The relationship between trade and migration is one of elastic substitutibility (rather than rigid exclusivity): the more (or less) you have of one, the less (or more) you need of the other. Other things being equal, businesses move to low wage areas, and labor moves to high wage areas, thus effecting a tendency toward the equalization of wage rates (for the same kind of labor) as well as the optimal localization of capital. With political borders separating high- from low-wage areas, and with national (nation-wide) trade and immigration policies in effect, these normal tendencies — of immigration and capital export — are weakened with free trade and strengthened with protectionism. As long as Mexican products — the products of a low-wage area — can freely enter a high-wage area such as the U.S., the incentive for Mexican people to move to the U.S. is reduced. In contrast, if Mexican products are prevented from entering the American market, the attraction for Mexican workers to move to the U.S. is increased. Similarly, when U.S. producers are free to buy from and sell to Mexican producers and consumers, capital exports from the U.S. to Mexico will be reduced; however, when U.S. producers are prevented from doing so, the attraction of moving production from the U.S. to Mexico is increased.
Hoppe then makes his critical distinction between “invited” goods imported by a willing buyer and an individual’s desire to move at will. Uninvited mass migration, he argues, frequently makes one party or parties (current inhabitants of the recipient nation) subjectively worse off in their view. Thus immigration is not always analogous to “win-win” trade exchanges.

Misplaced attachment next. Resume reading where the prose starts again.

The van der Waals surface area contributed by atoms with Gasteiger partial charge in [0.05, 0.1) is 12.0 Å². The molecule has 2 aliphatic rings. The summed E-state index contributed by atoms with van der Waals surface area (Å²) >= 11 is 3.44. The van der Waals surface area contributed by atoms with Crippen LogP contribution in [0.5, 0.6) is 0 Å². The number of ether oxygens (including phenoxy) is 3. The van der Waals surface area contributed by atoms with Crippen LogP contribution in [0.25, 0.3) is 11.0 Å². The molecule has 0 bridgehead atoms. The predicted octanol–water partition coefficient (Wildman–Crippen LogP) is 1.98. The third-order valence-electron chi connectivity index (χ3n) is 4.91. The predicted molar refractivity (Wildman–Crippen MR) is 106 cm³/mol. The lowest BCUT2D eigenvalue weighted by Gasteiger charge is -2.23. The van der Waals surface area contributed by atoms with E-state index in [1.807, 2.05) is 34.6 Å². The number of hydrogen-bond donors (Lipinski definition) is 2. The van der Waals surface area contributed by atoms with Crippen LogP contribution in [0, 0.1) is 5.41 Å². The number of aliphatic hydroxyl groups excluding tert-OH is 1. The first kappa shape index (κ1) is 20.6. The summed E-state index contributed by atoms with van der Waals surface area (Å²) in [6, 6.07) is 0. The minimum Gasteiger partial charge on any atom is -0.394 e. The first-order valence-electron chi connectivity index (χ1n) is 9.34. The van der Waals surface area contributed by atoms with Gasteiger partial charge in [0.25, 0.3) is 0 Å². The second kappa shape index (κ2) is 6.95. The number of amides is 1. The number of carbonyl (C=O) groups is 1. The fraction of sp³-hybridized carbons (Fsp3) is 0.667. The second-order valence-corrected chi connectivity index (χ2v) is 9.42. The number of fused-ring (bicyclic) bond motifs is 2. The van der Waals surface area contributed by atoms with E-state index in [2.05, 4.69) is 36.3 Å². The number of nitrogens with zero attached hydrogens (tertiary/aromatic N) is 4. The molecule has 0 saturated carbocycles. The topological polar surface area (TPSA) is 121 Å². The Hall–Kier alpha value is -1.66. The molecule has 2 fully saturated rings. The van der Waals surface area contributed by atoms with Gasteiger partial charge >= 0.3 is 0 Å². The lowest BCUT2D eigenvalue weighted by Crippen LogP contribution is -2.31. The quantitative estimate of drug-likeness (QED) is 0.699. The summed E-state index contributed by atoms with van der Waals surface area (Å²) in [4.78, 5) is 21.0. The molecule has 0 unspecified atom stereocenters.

The phenomena of trade and immigration are different in a fundamental respect, and the meaning of “free” and “restricted” in conjunction with both terms is categorically different. People can move and migrate; goods and services, of themselves, cannot.
Put differently, while someone can migrate from one place to another without anyone else wanting him to do so, goods and services cannot be shipped from place to place unless both sender and receiver agree. Trivial as this distinction may appear, it has momentous consequences. For free in conjunction with trade then means trade by invitation of private households and firms only; and restricted trade does not mean protection of households and firms from uninvited goods or services, but invasion and abrogation of the right of private households and firms to extend or deny invitations to their own property. In contrast, free in conjunction with immigration does not mean immigration by invitation of individual households and firms, but unwanted invasion or forced integration; and restricted immigration actually means, or at least can mean, the protection of private households and firms from unwanted invasion and forced integration. Hence, in advocating free trade and restricted immigration, one follows the same principle: requiring an invitation for people as for goods and services.
However, with respect to the movement of people, the same government will have to do more in order to fulfill its protective function than merely permit events to take their own course, because people, unlike products, possess a will and can migrate. Accordingly, population movements, unlike product shipments, are not per se mutually beneficial events because they are not always — necessarily and invariably — the result of an agreement between a specific receiver and sender.
Furthermore, the reality of modern welfare states means that an influx of people (unlike an influx of goods) can be disastrous: